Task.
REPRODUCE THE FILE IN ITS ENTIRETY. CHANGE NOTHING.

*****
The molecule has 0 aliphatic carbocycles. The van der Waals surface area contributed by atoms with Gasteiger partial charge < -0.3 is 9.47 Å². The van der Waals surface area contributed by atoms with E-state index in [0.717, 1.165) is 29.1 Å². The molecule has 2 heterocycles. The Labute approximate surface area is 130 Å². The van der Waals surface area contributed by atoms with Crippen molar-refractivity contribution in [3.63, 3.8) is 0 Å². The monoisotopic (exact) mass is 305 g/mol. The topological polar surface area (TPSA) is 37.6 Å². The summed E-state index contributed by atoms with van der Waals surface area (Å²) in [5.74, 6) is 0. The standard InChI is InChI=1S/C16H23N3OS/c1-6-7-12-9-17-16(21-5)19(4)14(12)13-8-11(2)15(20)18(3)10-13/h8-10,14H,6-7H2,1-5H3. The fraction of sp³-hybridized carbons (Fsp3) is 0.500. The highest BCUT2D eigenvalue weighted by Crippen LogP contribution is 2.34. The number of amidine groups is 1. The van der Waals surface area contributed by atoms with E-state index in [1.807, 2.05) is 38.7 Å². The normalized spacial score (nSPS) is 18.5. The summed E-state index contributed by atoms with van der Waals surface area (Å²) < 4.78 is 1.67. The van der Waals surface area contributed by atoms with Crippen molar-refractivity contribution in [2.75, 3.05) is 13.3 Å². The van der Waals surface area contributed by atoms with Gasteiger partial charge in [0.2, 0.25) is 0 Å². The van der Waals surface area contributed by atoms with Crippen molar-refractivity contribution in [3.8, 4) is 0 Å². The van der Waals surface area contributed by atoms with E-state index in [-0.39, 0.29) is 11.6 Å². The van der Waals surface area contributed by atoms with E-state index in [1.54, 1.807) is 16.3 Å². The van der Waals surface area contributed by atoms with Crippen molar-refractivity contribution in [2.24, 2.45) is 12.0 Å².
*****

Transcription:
The molecule has 0 aliphatic carbocycles. The van der Waals surface area contributed by atoms with Gasteiger partial charge < -0.3 is 9.47 Å². The van der Waals surface area contributed by atoms with E-state index in [0.717, 1.165) is 29.1 Å². The molecule has 2 heterocycles. The Labute approximate surface area is 130 Å². The van der Waals surface area contributed by atoms with Crippen molar-refractivity contribution in [3.63, 3.8) is 0 Å². The monoisotopic (exact) mass is 305 g/mol. The topological polar surface area (TPSA) is 37.6 Å². The summed E-state index contributed by atoms with van der Waals surface area (Å²) in [5.74, 6) is 0. The standard InChI is InChI=1S/C16H23N3OS/c1-6-7-12-9-17-16(21-5)19(4)14(12)13-8-11(2)15(20)18(3)10-13/h8-10,14H,6-7H2,1-5H3. The fraction of sp³-hybridized carbons (Fsp3) is 0.500. The highest BCUT2D eigenvalue weighted by Crippen LogP contribution is 2.34. The number of amidine groups is 1. The van der Waals surface area contributed by atoms with E-state index in [1.807, 2.05) is 38.7 Å². The normalized spacial score (nSPS) is 18.5. The summed E-state index contributed by atoms with van der Waals surface area (Å²) < 4.78 is 1.67. The van der Waals surface area contributed by atoms with Crippen molar-refractivity contribution in [2.75, 3.05) is 13.3 Å². The van der Waals surface area contributed by atoms with Gasteiger partial charge in [0.2, 0.25) is 0 Å². The van der Waals surface area contributed by atoms with Crippen molar-refractivity contribution in [3.8, 4) is 0 Å². The van der Waals surface area contributed by atoms with E-state index in [-0.39, 0.29) is 11.6 Å². The van der Waals surface area contributed by atoms with E-state index in [1.54, 1.807) is 16.3 Å². The van der Waals surface area contributed by atoms with Crippen molar-refractivity contribution in [2.24, 2.45) is 12.0 Å².